Posts Tagged ‘wood’



BC Cancer Centre for the North awarded LEED Gold


BC Cancer_001webThe BC Cancer Agency Centre for the North has been awarded LEED Gold status by the Canada Green Building Council. The facility, located in Prince George BC, was completed in September 2012, designed and built using the public-private partnership (“P3”) delivery method. CEI Architecture led the design of the project, working with PCL Constructors and Plenary Health.

The project was designed to the climatic demands of its location in Prince George, BC, a community in central British Columbia and an 800 km drive north of Vancouver. The city has a fairly wide temperature swing: from average lows of twelve degrees below zero in January to average highs of over 20 degrees Celsius in July. The Cancer Centre had to be designed to accommodate this dynamic climate using an energy efficient and environmentally respectful approach that reflects the facility’s mandate to improve the health of the region.

The Centre for the North was acknowledged for “exemplary performance” in regional material sourcing; 38% of building materials (by cost) came from sources nearby.

Its other sustainable features are numerous.

The Centre for the North was built using 655,000 board feet of wood, reflecting the importance of the material to the region and wood’s lower carbon footprint compared to other building materials. Over 50% of the wood-based products used in the building are certified by the Forest Stewardship Council, which includes interior finishes, exterior siding, and structural wood columns and beams.

Energy-efficient lighting is used inside and outside, and high-performance windows control the energy needed to heat and cool the building. Occupancy and daylight sensors turn off the lights automatically in areas that are not being used or that have sufficient daylight from neighbouring windows.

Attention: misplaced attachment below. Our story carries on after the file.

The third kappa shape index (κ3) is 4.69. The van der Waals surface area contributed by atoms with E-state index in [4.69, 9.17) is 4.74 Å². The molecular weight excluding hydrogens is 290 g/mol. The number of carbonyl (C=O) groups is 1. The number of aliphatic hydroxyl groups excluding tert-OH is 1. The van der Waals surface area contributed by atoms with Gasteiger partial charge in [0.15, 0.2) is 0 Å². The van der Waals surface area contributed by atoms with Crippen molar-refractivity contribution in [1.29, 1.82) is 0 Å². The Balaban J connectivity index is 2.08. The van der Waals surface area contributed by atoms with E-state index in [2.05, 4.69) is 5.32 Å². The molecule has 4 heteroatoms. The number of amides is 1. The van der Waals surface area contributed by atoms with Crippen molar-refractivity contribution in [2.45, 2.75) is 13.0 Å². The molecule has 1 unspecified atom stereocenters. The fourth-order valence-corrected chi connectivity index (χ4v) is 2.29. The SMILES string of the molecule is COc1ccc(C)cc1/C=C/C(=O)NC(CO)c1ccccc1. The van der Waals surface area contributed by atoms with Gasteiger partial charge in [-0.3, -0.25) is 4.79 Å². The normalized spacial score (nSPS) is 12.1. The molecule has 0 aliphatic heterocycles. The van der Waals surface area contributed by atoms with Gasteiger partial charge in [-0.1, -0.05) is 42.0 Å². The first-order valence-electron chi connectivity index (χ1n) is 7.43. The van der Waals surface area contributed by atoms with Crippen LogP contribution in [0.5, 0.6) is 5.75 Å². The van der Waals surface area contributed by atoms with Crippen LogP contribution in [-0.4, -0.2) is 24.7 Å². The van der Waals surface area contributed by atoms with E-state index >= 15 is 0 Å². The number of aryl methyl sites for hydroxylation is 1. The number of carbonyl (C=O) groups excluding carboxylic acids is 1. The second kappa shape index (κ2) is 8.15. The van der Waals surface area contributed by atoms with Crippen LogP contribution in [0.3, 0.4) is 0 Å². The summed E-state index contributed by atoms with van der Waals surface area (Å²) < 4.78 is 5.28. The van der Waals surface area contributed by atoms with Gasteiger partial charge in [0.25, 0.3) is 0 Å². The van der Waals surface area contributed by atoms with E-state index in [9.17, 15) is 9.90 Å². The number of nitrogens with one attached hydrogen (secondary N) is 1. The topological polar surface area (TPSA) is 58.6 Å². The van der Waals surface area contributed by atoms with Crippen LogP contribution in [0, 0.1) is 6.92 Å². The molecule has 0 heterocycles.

An outdoor healing garden is located at the ground floor. The garden has space to sit and relax and also offers a covered smudging pavilion for patient and family use. The vegetation is native to its region, and many of the plants were selected by First Nations traditional healers from the region for their healing characteristics.

The design included a rooftop garden and a white, reflective roof on portions of the top of the mechanical room. Both roof elements reflect sunlight and reduce the amount of energy needed to cool the building in the summer. The rooftop garden is made up of local plants and provides several other benefits to the building including capturing rainwater, providing insulation, and offering staff and visitors a nice place to relax while enjoying the views.

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CEI’s Robert Parlane presents at Rethink Landfill

On Thursday, November 21 at 5 pm, CEI Architecture’s Robert Parlane will be part of a presentation on the Glenmore Landfill Administration Building at Rethink Landfill, part of the Building the Future Speakers Series,

Robert Parlane and Trevor Butler, of Integral Group, will explore how a modern administration centre for the Glenmore Landfill addresses sustainability through regenerative design, environmental footprint, holistic solutions and industrial ecology. Specifically, they will consider how the building incorporates innovative technologies such as composting toilets and earth tubes, and uses landfill methane as the primary energy source.

The building, designed by CEI Architecture, was recently honoured with a Community Recognition Award by the Canadian Wood Council and Wood WORKS! BC.

The event is hosted by the Okanagan Institute. Click here to register.

Robert Parlane joined CEI Architecture in 2009. He has led several projects of significant sustainable ambition, including the Jim Pattison Centre of Excellence at Okanagan College, designed to the rigorous standards of the Living Building Challenge. Originally from Bath, England, he has lived with his family in Kelowna for over ten years.

Rethink Landfill takes place at the Bohemian Cafe, 524 Bernard Avenue, Kelowna. This marks the 261st event the Okanagan Institute has held since 2007. The Building the Future Speakers Series is presented by the Cascadia Green Building Council, CoCo Laboratory and RAIC Centre for Architecture at Athabaska University in association with the Okanagan Institute.